3. The study of temperature sensitive (Ts) mutant phenotypes is fundamental to gene identification and for dissecting essential gene function. Ts mutations are typically missense mutations, which retain the function of a specific essential gene at standard (permissive) low temperature, lack that function at a defined high (nonpermissive) temperature, and exhibit partial (hypomorphic) function at an intermediate (semipermissive) temperature. Such mutants make possible the analysis of physiologic changes that follow controlle inactivation of a gene or gene product by shifting cells to a non-permissive temperature, offering a powerful approach to the analysis of gene function. While an extensive RNAi-based screen has identified many essential C. elegans genes required for proper development of the adult gonad, very little is known about the regulation of membrane dynamics during adult oogenesis. Given the known requirements for membrane trafficking in both germline development and eggshell formation, experiment to screen a large collection of temperature-sensitive, embryonic lethal C. elegans mutants is done for defects in both gonad development and eggshell production. TS mutant strains of C. elegans were maintained at the permissive temperature of 15°C. Embryonic phenotype characterization was performed by selecting L4 hermaphrodites grown at the permissive temperature and moving them to 26°C for a minimum of 6 hr before dissecting embryos into water. The dye permeability assay used to determine permeability barrier defects is described in Carvalho et al. Postembryonic phenotype characterization was performed by moving synchronized populations of L1 larvae to 26°C for several (3–5) days and scoring adult germline morphology.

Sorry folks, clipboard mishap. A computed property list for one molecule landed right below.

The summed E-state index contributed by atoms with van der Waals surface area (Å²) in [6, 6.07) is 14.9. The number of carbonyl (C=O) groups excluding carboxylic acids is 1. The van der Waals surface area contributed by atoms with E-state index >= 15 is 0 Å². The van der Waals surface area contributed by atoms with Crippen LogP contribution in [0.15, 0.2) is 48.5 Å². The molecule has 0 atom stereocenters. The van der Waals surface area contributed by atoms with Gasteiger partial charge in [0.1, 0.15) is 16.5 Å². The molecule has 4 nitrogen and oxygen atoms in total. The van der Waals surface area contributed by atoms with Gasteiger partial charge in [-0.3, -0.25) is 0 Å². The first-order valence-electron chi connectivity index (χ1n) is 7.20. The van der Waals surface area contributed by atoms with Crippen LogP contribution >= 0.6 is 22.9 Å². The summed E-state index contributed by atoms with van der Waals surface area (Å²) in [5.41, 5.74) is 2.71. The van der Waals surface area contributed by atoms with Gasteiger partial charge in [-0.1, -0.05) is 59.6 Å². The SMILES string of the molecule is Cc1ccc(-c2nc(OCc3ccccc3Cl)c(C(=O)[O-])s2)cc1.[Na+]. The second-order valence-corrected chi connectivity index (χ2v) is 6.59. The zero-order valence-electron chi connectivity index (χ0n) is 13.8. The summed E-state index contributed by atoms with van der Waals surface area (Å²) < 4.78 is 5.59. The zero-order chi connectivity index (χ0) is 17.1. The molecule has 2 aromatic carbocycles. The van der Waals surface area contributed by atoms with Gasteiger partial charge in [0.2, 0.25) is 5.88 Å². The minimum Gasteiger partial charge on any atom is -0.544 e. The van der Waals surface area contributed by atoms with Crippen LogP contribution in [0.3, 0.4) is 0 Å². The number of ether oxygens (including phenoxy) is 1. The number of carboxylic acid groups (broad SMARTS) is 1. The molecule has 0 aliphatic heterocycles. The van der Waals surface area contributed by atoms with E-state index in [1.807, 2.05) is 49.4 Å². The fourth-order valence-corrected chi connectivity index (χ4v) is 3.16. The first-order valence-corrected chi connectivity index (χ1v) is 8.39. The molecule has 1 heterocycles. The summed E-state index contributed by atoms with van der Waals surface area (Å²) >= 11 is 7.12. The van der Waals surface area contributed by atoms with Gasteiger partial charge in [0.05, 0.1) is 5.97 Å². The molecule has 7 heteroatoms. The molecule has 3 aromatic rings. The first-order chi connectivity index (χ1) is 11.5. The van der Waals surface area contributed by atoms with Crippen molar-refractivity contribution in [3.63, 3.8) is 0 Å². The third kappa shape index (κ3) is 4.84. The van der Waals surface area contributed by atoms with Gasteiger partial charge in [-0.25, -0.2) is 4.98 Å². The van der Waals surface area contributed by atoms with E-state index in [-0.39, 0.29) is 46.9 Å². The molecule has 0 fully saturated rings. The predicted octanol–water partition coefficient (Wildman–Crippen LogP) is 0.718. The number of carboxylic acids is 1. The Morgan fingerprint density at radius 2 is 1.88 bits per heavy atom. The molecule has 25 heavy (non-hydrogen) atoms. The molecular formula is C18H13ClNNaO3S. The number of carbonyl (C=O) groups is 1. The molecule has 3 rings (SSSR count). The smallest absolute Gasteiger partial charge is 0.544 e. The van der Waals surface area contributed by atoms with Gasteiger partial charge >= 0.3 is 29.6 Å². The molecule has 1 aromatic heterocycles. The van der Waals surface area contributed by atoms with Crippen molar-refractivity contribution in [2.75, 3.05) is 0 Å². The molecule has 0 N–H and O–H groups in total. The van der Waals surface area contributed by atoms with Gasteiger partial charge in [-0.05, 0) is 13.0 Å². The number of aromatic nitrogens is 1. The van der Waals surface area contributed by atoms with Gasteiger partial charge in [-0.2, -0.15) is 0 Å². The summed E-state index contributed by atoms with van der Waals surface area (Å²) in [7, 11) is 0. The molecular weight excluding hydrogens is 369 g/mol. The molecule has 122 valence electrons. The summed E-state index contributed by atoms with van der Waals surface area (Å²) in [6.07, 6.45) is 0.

4. Yeast cells:

  • Fission yeast temperature-sensitive mutants has contributed to the discovery of new genes involved in yeast biology. Temperature sensitive mutations are often missense mutations. Mutated proteins retain their functionality at low, permissive, temperature but at higher, restrictive temperature, they become inactive. Fission yeast biology is intrinsically sensitive to temperature.

  • Fission yeast cells were grown at 25°C for live imaging. Cells were shifted from 25°C to 5°C in less than 10 sec, inducing microtubule depolymerization. Microtubulerepolymerization occurred upon shifting back the temperature to 25°C.